So many ancient cultures have come and gone, their mark on history reduced to a mere footprint. But not the Greeks.”
Countless modern languages have Greek roots, people still quote Greek philosophers, practice Greek math, and read Greek plays and poems.”
And even though it’s been 2,500 years, we still believe democracy, which is a Greek word and which first appeared in ancient Athens, is the best version of government out there.”
All of these ideas and works of art and writing have “endured” through so much time, speaking volumes not only about what the Greeks did but also their ability to survive.”
This ability was tested frequently, but the Greco-Persian Wars were a moment in history where the survival of the Greek world was truly in question. Yet through some rare cooperation, and a bit of luck, the Greeks survived, allowing their culture and customs to endure till this day.
The Great Persian Empire
Ancient Greece did not exist in a bubble. While it had its own language, religion, and culture, there were many other civilizations existing alongside it, most notably the Persians.”
Based out of modern-day Iran, the Persians rose to dominate Mesopotamia, Syria, Palestine, Arabia, and parts of modern-day Turkey and Egypt, all in a rather short period of time. Their military prowess allowed them to become the most powerful empire in the region. But despite their size and power, they also wanted Greece.
Existing peacefully during this time period meant making friends with the Persians. But this was hard, since the Persians were really after total domination. It’s hard to cooperate with someone who ultimately wants to conquer you…
Having said that, the Persians didn’t try too hard to conquer Greece during the first period of its history. This was mainly because Greece was just so hard to conquer. Between all the mountains and islands, attacking it would require lots of effort, people, and resources. And there were always other, easier targets for the Persians to pursue.”
That is, until the Greeks made the Persians mad.
The Ionian Revolt
One thing that’s always important to remember is that the ancient Greeks didn’t just live in what we now think of as Greece. Instead, they were spread out all over the ancient world.”
Due to its proximity across the Aegean Sea, lots of Greeks landed on the southwestern coast of Turkey. In fact, this area was so Greek that it was called Ionia, after the dialect of Greek they spoke (which was also spoken in Athens.)
When they settled new lands, the Greeks liked to hold onto their language, culture, and customs. Understandable, but this didn’t always fit into the plans of the people already living there. But one kingdom — Lydia, which existed in what is now Turkey — didn’t mind if the Greeks kept being Greek, so long as they didn’t stir up too much trouble.”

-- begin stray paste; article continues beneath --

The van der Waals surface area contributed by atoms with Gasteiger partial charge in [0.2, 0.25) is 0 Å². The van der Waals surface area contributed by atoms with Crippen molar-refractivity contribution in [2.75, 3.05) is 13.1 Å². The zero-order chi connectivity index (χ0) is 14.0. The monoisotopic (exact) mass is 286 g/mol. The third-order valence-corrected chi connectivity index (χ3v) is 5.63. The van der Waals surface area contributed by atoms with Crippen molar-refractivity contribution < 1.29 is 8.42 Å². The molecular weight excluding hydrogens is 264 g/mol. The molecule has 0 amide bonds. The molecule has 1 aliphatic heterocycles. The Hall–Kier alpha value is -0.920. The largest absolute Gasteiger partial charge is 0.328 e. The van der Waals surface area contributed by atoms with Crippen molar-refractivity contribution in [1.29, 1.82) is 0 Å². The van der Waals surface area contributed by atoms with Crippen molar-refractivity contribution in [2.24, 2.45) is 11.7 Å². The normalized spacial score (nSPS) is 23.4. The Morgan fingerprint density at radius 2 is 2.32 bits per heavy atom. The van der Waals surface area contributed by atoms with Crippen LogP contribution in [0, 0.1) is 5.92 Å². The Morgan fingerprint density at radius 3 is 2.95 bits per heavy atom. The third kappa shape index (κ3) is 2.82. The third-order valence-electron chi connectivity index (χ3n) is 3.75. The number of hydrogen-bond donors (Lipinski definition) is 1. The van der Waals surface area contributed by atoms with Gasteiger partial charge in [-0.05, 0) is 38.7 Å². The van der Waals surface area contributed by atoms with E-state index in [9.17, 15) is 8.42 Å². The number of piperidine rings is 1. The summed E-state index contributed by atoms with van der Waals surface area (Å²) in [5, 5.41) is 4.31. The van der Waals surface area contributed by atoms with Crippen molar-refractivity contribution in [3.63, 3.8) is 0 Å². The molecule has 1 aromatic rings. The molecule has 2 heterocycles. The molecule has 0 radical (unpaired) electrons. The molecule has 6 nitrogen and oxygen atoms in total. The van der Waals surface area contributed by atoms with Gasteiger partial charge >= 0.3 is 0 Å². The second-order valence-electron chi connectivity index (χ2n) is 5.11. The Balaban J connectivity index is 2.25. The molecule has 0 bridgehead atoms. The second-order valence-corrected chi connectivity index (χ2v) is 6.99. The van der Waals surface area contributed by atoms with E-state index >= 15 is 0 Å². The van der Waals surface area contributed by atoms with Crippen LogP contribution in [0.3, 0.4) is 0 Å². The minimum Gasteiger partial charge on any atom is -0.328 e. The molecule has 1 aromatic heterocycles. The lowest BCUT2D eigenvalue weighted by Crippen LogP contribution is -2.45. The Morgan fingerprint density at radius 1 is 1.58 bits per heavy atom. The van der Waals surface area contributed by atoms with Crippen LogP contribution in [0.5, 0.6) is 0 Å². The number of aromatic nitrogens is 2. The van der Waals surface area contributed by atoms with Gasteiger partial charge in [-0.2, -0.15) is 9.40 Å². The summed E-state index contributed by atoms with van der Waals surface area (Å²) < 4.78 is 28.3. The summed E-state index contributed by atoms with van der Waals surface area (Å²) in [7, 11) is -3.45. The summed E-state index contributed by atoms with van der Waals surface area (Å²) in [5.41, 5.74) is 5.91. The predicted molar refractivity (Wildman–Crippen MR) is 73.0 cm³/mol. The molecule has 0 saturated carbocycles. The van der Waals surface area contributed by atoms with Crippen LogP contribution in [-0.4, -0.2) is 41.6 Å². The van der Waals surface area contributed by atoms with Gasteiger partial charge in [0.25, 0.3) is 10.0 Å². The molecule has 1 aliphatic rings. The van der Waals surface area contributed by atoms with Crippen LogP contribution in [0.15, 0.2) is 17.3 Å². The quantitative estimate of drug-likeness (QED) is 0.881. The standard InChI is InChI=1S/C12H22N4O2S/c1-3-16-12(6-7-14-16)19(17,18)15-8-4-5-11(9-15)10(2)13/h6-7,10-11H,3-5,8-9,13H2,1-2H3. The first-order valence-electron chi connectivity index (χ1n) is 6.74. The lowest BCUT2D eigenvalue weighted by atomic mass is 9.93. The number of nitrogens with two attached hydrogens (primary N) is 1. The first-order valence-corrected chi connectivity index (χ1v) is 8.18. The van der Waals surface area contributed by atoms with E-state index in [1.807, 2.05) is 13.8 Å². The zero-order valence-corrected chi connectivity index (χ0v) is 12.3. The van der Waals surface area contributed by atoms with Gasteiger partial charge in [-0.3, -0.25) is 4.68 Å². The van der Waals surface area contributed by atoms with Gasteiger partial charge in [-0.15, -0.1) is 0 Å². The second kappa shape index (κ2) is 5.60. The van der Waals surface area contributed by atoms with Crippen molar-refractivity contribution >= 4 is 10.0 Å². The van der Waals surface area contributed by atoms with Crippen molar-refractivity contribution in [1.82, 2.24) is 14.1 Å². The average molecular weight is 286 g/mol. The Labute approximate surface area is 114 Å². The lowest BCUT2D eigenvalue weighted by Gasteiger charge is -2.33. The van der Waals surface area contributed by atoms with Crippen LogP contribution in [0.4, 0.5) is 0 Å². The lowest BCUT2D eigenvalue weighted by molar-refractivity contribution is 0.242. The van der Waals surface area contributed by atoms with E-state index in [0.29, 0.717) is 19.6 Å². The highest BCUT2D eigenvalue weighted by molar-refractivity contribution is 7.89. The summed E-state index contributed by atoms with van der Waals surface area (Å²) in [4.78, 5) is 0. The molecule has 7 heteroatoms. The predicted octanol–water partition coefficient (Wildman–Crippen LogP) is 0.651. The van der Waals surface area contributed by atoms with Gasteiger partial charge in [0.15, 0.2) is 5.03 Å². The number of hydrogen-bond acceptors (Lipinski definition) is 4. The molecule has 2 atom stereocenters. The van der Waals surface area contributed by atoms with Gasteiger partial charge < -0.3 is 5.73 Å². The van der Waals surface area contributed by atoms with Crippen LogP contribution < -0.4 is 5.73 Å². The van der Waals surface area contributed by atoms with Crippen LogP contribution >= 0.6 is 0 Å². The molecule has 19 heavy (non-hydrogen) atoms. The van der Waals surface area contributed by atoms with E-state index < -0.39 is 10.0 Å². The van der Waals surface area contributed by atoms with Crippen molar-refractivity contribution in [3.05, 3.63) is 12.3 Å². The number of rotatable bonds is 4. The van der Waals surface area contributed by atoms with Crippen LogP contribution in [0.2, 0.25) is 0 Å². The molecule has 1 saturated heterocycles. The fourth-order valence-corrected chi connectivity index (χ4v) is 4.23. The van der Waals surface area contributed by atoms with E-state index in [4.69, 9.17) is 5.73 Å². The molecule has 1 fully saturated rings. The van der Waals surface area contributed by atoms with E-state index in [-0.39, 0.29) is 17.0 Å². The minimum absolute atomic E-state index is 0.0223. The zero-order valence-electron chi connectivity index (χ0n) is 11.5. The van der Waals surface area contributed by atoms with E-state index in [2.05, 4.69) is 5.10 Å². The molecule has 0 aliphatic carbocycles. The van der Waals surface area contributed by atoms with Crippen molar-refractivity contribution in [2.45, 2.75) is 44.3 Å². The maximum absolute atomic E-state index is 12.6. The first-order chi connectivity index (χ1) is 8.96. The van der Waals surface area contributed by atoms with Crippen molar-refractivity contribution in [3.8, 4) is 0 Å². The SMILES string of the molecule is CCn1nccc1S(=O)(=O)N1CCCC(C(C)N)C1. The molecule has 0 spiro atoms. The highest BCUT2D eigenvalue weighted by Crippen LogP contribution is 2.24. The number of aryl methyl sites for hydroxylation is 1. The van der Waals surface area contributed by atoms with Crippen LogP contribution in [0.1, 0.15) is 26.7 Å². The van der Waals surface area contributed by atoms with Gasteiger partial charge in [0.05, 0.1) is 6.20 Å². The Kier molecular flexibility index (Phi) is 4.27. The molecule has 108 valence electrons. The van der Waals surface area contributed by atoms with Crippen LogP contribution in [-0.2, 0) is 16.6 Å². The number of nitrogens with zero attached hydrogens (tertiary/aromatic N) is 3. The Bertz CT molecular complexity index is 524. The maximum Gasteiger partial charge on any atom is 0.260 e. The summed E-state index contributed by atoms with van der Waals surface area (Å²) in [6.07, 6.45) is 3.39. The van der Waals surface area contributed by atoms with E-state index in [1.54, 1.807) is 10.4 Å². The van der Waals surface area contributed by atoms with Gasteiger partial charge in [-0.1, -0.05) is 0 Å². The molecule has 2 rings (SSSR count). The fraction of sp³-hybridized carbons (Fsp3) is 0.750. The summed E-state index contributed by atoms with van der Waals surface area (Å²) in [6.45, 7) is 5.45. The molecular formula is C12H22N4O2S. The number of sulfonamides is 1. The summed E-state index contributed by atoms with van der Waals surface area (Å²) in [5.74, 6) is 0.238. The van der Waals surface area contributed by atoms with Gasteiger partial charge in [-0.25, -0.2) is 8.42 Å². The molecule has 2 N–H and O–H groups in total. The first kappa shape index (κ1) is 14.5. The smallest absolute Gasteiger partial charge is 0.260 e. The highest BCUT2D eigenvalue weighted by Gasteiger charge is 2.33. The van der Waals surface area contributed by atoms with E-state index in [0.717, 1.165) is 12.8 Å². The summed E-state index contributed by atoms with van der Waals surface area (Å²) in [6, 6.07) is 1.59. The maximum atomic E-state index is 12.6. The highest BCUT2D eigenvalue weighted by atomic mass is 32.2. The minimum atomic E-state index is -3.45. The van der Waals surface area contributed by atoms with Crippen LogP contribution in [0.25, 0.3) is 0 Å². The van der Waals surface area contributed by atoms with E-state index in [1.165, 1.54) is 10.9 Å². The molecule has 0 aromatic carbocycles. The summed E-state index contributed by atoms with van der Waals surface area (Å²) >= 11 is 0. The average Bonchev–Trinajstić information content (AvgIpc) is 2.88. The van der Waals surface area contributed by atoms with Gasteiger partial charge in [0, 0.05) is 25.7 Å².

This party ended in 547 BC when Persia invaded and successfully conquered Lydia. Not wanting to lose their autonomy, the Greeks backed the Lydian kings. And when they lost, the Persians imposed strict rules on the Greeks.”
They put up with this for about 50 years, but they were always looking for a chance to revolt. Finally, in 499 BC, they got their chance.”
Aristagoras Leads the Rebellion
As the story goes, a man named Aristagoras, the leader of the Ionian city Miletus, was in trouble. He had just convinced the Persians to give him troops so that he could invade the Greek island of Naxos. In exchange, he promised them all sorts of riches. A fair enough deal, but only if his invasion was successful. Which it was not.
Fearing the Persian king’s revenge, Aristagoras decided not to waste any time and went on the offensive. He encouraged the people of Miletus to rebel against Persia, and then he sent word to the other Ionian cities to do the same. Eager for some freedom, they agreed, and the whole region burst into open rebellion.”
Knowing full well they didn’t stand a chance against the Persian army on their own, the Ionian city-states appealed to their Greek brothers and sisters for help. They were hoping Sparta, which had the strongest army in Greece, would come to their aid. But they didn’t.”
Instead, they got Athens and Eritrea, two cities with Ionian roots. It seems they felt bad for their relatives, but while it was nice of them to help out, this decision wound up putting the entire Greek world in jeopardy.
The First Persian Invasion and the Battle of Marathon
Spoiler! The Ionian Revolt failed. Despite getting help from Athens and Eritrea, the Greeks were no match for the Persian army, and by 493 BC, the rebellion was over. After a brief moment of freedom, the Ionians were once again subjected to harsh Persian rule.
But the Persians weren’t done. Angered by Athens’ and Eritrea’s decision to help the Ionians, the Persian king, Darius I, wanted revenge.”